Kimura MT. 1988. Adaptations to temperate climates and evolution of over-wintering strategies in the Drosophila melanogaster species group. Evolution 42: 1288–1297.

Markow TA, O'Grady PM. 2006. Drosophila: A Guide to Species Identification and Use. Academic Press, London. 272 pp.

Ministry of Agriculture and Lands, British Columbia. (December 2009). Spotted wing drosophila (Fruit fly) Pest alert. http://www.agf.gov.bc.ca/cropprot/swd.htm (29 April 2011).

Mitsui H, Achterberg VK, Nordlander G, Kimura MT. 2007. Geographical distributions and host associations of larval parasitoids of frugivorous Drosophilidae in Japan. Journal of Natural History 41: 1731–1738.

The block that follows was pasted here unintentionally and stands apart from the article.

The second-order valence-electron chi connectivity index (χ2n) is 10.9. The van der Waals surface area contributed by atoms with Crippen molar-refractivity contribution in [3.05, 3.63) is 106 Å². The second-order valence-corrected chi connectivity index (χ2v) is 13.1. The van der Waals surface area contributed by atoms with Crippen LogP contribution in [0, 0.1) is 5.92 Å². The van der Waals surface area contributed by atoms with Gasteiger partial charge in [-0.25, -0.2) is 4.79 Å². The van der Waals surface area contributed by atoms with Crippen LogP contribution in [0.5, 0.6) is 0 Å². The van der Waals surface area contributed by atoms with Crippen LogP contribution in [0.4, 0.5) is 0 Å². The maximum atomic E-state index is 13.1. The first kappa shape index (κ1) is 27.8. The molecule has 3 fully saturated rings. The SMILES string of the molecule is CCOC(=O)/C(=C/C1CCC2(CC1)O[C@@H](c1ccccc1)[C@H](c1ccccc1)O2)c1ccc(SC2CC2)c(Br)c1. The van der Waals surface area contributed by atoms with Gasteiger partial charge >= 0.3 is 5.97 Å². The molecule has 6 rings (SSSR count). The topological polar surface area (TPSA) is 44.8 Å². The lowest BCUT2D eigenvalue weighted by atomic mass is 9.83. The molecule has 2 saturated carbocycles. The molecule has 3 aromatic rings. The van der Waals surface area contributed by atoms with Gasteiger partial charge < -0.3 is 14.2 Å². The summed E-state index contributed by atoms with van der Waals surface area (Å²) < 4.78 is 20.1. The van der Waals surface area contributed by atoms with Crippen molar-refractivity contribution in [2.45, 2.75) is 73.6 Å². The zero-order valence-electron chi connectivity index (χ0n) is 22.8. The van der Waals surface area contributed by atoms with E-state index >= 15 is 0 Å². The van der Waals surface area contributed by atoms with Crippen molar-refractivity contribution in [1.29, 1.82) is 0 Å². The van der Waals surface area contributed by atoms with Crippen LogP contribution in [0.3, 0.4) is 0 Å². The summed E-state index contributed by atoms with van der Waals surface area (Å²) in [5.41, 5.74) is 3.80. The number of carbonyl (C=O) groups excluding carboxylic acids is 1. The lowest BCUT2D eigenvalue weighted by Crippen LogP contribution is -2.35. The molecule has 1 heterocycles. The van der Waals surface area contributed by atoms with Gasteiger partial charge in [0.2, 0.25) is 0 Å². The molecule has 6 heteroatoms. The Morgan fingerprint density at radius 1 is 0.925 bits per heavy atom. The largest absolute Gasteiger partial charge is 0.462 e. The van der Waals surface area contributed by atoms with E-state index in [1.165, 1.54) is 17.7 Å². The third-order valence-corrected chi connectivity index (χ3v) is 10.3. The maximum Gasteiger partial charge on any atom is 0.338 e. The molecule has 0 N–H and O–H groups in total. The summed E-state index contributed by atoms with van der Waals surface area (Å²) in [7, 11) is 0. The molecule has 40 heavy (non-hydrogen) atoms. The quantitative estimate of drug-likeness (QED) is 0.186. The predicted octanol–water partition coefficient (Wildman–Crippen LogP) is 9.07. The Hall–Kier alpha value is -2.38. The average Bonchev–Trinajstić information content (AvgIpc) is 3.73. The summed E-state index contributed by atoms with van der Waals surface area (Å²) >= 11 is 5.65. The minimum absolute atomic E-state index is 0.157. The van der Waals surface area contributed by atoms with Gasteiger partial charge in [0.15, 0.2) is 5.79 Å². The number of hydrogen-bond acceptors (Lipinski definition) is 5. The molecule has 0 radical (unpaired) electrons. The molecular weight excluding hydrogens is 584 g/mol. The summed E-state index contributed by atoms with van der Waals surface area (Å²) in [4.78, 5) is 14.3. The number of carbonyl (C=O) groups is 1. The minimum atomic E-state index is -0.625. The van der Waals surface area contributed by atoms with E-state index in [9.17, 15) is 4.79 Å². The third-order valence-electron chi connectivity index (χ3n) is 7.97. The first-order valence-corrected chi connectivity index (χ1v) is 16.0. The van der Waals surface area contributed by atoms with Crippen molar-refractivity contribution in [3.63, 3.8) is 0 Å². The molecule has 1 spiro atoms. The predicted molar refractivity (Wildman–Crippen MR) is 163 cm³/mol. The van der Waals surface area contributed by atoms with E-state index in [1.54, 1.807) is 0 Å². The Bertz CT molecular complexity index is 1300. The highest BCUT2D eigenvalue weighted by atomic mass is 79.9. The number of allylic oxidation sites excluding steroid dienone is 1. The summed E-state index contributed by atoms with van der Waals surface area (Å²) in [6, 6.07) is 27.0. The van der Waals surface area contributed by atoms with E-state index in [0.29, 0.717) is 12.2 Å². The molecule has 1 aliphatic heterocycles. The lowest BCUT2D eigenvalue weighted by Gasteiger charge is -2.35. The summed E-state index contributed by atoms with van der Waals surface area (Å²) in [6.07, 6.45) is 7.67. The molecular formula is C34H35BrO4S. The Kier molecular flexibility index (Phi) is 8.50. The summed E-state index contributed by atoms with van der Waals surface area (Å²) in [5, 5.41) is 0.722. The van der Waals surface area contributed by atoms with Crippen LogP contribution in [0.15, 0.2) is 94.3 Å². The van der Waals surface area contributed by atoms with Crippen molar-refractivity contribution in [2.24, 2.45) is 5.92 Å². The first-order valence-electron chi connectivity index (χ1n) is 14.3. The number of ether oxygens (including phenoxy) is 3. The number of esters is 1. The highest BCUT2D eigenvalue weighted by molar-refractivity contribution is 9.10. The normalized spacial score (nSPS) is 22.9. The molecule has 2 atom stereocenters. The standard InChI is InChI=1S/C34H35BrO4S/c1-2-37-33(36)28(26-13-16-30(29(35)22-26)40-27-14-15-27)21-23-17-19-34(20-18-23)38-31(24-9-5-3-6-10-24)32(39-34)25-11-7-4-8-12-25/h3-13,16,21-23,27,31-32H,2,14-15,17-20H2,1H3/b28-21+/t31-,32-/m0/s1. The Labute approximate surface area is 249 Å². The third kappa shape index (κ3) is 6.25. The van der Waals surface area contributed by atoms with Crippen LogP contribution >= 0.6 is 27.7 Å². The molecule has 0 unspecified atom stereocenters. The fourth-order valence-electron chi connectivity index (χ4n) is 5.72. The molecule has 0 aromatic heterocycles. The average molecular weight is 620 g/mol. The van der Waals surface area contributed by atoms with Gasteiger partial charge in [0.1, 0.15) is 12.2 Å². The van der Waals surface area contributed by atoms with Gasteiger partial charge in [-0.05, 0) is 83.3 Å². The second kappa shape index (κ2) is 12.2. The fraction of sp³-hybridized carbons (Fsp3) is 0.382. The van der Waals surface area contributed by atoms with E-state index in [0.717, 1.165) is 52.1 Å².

Molina JJ, Harisson MD, Brewer JW. 1974 Transmission of Erwinia carotovora var. atropeptica by Drosophila melanogaster Meig. American Potato Journal 51: 245–250.

Oku T. 2003. SWD: Drosophila suzukii (Matsumura) in Japan. Agricultural Pest Encyclopedia. Zenkoku Noson Kyoiku Kyokai 381 pp.

Price JF, Nagle CA. (November 2010). Spotted wing drosophila new in Florida berry culture. EDIS. http://edis.ifas.ufl.edu/in839 (29 April 2011).

Steck GJ, Dixon W, Dean D. (August 2009). Spotted wing drosophila, Drosophila suzukii (Matsumura) (Diptera, Drosopilidae), a fruit pest new to North America. FDOACS-Division of Plant Industry. http://www.freshfromflorida.com/pi/enpp/ento/drosophila_suzukii.html (29 April 2011).

Toda MJ. 1987. Vertical microdistribution of Drosophilidae (Diptera) within various forests in Hokkaido. III. The Tomakomai Experiment Forest, Hokkaido University. Research Bulletin of College Experiment Forests. 44: 611–632.